A TAXI firm employee told a murder trial she saw a man and woman repeatedly stamping on a man as he lay defenceless on the floor.
Leanne Henderson was working at the office of Fleetwood Taxis when Allan Taylor was attacked.
Sixteen weeks later he was found dead at his Leven Avenue home after his broken ankle developed fatal blood clots, due to his immobility.
Ms Henderson told the court she saw Jamie Perkes punch Mr Taylor once to the side of the head, knocking him to the ground.
After that, she claimed both he and Leanne Potter stamped on Mr Taylor, 28, while he was still on the floor.
Potter, 28, and Perkes, 23, both of Central Drive, Blackpool deny murder and an alternative charge of manslaughter.
Ms Henderson told the court in evidence that Mr Taylor had come into the office in the early hours of New Year’s Day, asked for a taxi and then went and stood outside.
His taxi pulled up and he gave it up for an elderly couple.
After that, another taxi turned up and Jamie Perkes got out.
Ms Henderson claimed to have seen Leanne Potter punch at the driver through the open window and throw her handbag at the vehicle.
The employee said Perks was then shouting at her to get him a taxi when he went into the office and Potter was screaming.
The witness heard someone say: “That was out of order.”
She claimed that Perkes then swung the punch at Mr Taylor, who landed with his head outside and his body inside the office, lying face down with his arms by his side.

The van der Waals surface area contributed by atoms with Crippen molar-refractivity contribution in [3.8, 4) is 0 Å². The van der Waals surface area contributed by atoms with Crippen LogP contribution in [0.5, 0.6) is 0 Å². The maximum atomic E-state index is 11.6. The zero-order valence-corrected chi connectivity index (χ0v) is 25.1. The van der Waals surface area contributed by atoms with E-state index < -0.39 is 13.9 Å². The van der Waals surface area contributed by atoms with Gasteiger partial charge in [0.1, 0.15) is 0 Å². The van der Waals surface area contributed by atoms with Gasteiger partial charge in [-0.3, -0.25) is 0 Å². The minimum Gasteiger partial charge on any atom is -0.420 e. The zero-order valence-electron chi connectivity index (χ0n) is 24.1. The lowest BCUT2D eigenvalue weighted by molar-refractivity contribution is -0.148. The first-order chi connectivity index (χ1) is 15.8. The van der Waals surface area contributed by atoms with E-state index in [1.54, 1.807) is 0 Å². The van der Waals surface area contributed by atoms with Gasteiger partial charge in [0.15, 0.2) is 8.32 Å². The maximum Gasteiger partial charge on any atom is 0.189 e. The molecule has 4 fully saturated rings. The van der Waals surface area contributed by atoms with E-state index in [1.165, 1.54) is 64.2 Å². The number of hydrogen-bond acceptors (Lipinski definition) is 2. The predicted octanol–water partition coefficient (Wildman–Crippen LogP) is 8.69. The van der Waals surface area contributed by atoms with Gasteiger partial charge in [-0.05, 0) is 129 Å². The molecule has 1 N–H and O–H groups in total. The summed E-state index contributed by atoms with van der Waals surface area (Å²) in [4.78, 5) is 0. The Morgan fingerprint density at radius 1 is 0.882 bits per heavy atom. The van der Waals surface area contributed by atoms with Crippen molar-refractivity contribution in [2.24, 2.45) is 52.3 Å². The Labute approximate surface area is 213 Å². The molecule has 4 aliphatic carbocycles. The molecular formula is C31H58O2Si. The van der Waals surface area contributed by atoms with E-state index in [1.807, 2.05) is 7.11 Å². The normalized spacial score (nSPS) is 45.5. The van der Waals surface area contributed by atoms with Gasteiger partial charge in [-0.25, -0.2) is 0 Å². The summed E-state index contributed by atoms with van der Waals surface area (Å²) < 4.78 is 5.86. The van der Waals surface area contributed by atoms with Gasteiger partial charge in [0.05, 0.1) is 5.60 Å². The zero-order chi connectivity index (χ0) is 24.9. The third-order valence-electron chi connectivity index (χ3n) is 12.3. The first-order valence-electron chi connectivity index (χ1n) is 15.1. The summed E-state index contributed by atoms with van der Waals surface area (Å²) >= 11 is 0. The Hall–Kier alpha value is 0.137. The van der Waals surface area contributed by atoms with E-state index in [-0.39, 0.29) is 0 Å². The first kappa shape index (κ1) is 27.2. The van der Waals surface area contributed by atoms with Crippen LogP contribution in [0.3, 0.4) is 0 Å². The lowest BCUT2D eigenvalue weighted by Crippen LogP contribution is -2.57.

Ms Henderson added: “Jamie was stamping on the back of his head about five times, it could have been more.
“Leanne was stamping on his lower body and legs, a number of times.”
Ms Henderson then tried to lift Mr Taylor. She added: “He was trying to get up and he was on all fours. I was trying to lift him up to get him onto a seat”.
She said she could see no reason for a punch having been thrown at him.
Under cross examination from the defence counsel, it was suggested that a taxi driver had pushed Ms Potter. The worker responded: “not that I saw”.
She disputed a suggestion by Mr David Fish QC, for Potter, that his client had not been involved in any violence.
Mr Stuart Denney, QC for Perkes, suggested that Ms Henderson’s version of events was almost entirely wrong and that someone had said “you have wasted another taxi” and Mr Taylor or a friend of his had called that defendant something.
Ms Henderson denied the suggestion and added: “No, I didn’t hear that.”
Mr Denney also suggested that Mr Taylor had approached Perkes from behind and struck a single blow to his ear.
Perkes accepted lashing out, but his defence claimed it was entirely wrong to suggest kicking or stamping by him.
“Yes there was”, said the woman, who denied any wrongdoing on the victim’s behalf.